Thursday, March 01, 2007

Pont Du Gard

The bridge level, where tourists can still walk across from one bank to the other.

The Pont du Gard is an aqueduct, or what's left of an aqueduct, that carried water to Nîmes from about fifty kilometers away to the north. It was built by the Romans in the first century before our era and provided about 20,000 cubic meters of water per day to the city.

A long shot of the aqueduct with people walking on the upper level.

The pont, or bridge, is an engineering marvel, built without any mortar, that has stood for more than 2000 years. It crosses the river Gard (also called the Gardon), hence it's name. It was maintained as a working aqueduct through the fourth century of our era and continued to provide water until it was eventually abandoned nearly 500 years later.

In 1989, tourists like me could still venture out onto the top of the aqueduct. A bit scary, but worth it. At certain points you could climb down into the channel where the water once ran.

Back in 1989, when I first visited it, tourists could still climb up and walk on top and inside the portion where the water once flowed. So, Ken and I scrambled up. There were a few other people up there, too. No railings or other safety features kept you from tumbling off, but no one did, at least while we were there. It was quite exhilarating.

The three levels of the aqueduct span the Gard river, all put together with no mortar and still standing after more than 2000 years.

I went back to the Pont du Gard in 2001 when we were in Provence with our friend Sue and the area around the monument had been transformed with a new parking lot, a museum and shops. The worst change is that people are no longer allowed to climb up onto the top of the bridge. Such is progress I suppose.


  1. Ah, safety features. Can't hardly argue against them, but they do take the fun out of a lot of things.

  2. And now you have the "old-timer" perspective. "I remember when you could walk on the top, and yes, I have the photos to prove it!!!"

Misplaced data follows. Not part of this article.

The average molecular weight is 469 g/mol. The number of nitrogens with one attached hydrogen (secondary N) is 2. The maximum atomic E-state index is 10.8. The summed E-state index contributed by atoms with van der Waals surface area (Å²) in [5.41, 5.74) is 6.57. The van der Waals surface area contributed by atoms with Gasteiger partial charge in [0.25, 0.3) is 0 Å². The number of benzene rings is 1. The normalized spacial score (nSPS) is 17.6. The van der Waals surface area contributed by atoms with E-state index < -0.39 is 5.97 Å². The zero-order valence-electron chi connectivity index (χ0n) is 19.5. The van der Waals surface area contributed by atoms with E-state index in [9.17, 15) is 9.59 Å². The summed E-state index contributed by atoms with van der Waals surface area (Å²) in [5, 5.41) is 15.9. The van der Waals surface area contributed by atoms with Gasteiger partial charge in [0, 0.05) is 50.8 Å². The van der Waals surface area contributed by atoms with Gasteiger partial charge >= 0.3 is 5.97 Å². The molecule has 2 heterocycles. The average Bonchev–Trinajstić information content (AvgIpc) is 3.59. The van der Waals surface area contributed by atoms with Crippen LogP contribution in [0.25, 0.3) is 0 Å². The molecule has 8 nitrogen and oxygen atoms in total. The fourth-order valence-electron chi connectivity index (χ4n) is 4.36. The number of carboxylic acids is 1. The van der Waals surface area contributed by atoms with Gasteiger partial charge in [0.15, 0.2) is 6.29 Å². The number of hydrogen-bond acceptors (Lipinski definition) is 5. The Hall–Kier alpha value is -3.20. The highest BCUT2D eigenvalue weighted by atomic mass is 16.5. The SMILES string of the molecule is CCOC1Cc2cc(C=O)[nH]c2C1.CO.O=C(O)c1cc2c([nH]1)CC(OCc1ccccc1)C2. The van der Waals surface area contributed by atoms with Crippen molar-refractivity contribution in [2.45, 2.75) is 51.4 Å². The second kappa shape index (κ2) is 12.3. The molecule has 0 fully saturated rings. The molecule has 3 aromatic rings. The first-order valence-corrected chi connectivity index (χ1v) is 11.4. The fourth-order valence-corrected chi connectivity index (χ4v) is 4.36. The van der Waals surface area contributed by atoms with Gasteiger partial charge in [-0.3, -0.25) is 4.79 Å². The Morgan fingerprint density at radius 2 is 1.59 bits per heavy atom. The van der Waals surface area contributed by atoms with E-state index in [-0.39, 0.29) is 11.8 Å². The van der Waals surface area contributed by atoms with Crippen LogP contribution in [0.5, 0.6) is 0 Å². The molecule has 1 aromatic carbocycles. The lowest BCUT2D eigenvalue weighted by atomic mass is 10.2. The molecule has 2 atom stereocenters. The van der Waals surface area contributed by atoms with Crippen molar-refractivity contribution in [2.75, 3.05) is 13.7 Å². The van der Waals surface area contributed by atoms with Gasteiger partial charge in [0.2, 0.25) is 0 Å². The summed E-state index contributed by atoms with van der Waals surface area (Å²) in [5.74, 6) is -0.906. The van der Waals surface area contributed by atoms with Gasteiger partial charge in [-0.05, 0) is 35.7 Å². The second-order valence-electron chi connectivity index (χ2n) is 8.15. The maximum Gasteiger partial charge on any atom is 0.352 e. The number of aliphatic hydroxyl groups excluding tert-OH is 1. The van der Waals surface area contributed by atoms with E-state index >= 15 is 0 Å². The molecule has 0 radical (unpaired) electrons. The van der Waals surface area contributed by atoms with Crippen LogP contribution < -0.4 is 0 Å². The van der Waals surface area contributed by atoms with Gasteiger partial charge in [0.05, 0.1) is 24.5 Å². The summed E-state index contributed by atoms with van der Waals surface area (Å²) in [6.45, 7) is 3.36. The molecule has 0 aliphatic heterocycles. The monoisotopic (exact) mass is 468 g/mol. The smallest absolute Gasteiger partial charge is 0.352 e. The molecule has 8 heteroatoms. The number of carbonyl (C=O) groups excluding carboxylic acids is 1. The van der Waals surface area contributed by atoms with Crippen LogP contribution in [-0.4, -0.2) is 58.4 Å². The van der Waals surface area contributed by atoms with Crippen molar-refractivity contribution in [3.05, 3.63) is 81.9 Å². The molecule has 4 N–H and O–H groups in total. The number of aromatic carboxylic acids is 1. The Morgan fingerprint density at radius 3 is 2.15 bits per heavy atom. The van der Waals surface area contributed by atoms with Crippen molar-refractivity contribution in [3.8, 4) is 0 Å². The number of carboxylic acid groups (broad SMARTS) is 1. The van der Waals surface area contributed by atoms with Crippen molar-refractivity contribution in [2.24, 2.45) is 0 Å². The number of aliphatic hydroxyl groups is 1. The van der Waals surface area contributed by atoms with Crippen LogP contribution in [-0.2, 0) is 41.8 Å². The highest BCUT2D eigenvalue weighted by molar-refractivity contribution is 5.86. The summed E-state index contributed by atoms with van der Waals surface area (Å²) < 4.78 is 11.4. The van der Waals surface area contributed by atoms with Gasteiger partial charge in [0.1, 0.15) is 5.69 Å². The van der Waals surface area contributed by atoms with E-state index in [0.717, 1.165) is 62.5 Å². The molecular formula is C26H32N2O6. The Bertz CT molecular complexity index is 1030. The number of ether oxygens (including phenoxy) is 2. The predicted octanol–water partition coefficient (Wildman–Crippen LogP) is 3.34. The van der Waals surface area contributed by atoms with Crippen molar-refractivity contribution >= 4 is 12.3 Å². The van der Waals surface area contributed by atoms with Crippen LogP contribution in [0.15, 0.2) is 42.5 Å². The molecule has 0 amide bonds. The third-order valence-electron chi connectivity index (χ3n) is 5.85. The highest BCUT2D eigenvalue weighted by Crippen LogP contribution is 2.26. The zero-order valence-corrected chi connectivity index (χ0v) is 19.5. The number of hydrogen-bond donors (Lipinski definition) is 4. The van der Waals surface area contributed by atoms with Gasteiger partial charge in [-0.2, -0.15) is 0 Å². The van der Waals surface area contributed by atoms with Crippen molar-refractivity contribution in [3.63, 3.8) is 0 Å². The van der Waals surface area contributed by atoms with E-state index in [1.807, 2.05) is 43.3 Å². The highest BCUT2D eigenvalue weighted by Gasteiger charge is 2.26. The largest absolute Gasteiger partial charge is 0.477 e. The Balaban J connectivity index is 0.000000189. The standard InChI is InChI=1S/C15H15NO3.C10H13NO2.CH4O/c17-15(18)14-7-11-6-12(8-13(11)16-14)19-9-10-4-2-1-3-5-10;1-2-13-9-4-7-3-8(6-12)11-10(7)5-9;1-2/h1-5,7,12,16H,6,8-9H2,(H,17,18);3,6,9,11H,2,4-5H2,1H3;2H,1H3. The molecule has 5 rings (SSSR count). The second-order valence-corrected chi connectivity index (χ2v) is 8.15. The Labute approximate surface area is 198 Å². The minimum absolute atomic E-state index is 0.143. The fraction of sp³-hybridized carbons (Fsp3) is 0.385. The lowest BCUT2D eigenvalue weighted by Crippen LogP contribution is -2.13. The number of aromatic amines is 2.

3. I got serious vertigo up there (years ago). The kind where you're afraid you're going to jump even though that would be the last thing you'd really want to do. I had to get on my hands and knees and crawl around!

    You guys are brave.

  4. Well, yes, old timer. Can't argue about safety.

    Why, these kids today. Back when I was young I had to walk to school through 8-foot snowdrifts and it was uphill both ways !

    Actually, nowadays I'd probably react more like Amy did.

  5. I saw an old woman in too high of heels walking around the slippery trails on the side of the pont where the big new entrance is. I would have fallen on my can in anything other than tennis shoes.

    The people in charge probably had to close off the top to keep such folks from living any more dangerously. The woman I saw was fearless in her heels.

    I love being at the Pont du Gard in the summer when people are swimming and kayaking there. It's one of my favorite spots in France.

  6. I couldn't have walked there for fear of heights.
    My favourite photo is the first. It's really a striking angle.

  7. Evelyn, I agree about the kayakers and swimmers. Have you been to the Gorges de l'Ardèche ?


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